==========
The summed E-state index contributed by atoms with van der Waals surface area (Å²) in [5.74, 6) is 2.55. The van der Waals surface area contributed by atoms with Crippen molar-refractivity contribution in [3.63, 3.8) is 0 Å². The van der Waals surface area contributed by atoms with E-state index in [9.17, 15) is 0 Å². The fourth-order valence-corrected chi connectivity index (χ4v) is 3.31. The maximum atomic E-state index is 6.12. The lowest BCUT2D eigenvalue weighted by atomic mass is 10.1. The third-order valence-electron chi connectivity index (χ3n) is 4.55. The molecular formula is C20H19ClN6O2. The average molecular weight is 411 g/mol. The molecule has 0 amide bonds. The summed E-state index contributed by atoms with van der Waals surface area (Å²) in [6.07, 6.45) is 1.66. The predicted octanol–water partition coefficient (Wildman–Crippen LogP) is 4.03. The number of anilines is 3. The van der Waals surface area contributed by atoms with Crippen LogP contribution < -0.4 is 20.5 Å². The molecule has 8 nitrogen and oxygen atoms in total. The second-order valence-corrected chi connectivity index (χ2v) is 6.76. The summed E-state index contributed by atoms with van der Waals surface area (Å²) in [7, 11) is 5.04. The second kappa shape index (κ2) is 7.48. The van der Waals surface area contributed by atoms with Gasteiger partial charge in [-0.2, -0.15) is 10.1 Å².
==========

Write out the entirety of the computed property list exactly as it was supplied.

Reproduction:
The summed E-state index contributed by atoms with van der Waals surface area (Å²) in [5.74, 6) is 2.55. The van der Waals surface area contributed by atoms with Crippen molar-refractivity contribution in [3.63, 3.8) is 0 Å². The van der Waals surface area contributed by atoms with E-state index in [9.17, 15) is 0 Å². The fourth-order valence-corrected chi connectivity index (χ4v) is 3.31. The maximum atomic E-state index is 6.12. The lowest BCUT2D eigenvalue weighted by atomic mass is 10.1. The third-order valence-electron chi connectivity index (χ3n) is 4.55. The molecular formula is C20H19ClN6O2. The average molecular weight is 411 g/mol. The molecule has 0 amide bonds. The summed E-state index contributed by atoms with van der Waals surface area (Å²) in [6.07, 6.45) is 1.66. The predicted octanol–water partition coefficient (Wildman–Crippen LogP) is 4.03. The number of anilines is 3. The van der Waals surface area contributed by atoms with Crippen LogP contribution < -0.4 is 20.5 Å². The molecule has 8 nitrogen and oxygen atoms in total. The second-order valence-corrected chi connectivity index (χ2v) is 6.76. The summed E-state index contributed by atoms with van der Waals surface area (Å²) in [7, 11) is 5.04. The second kappa shape index (κ2) is 7.48. The van der Waals surface area contributed by atoms with Gasteiger partial charge in [-0.2, -0.15) is 10.1 Å².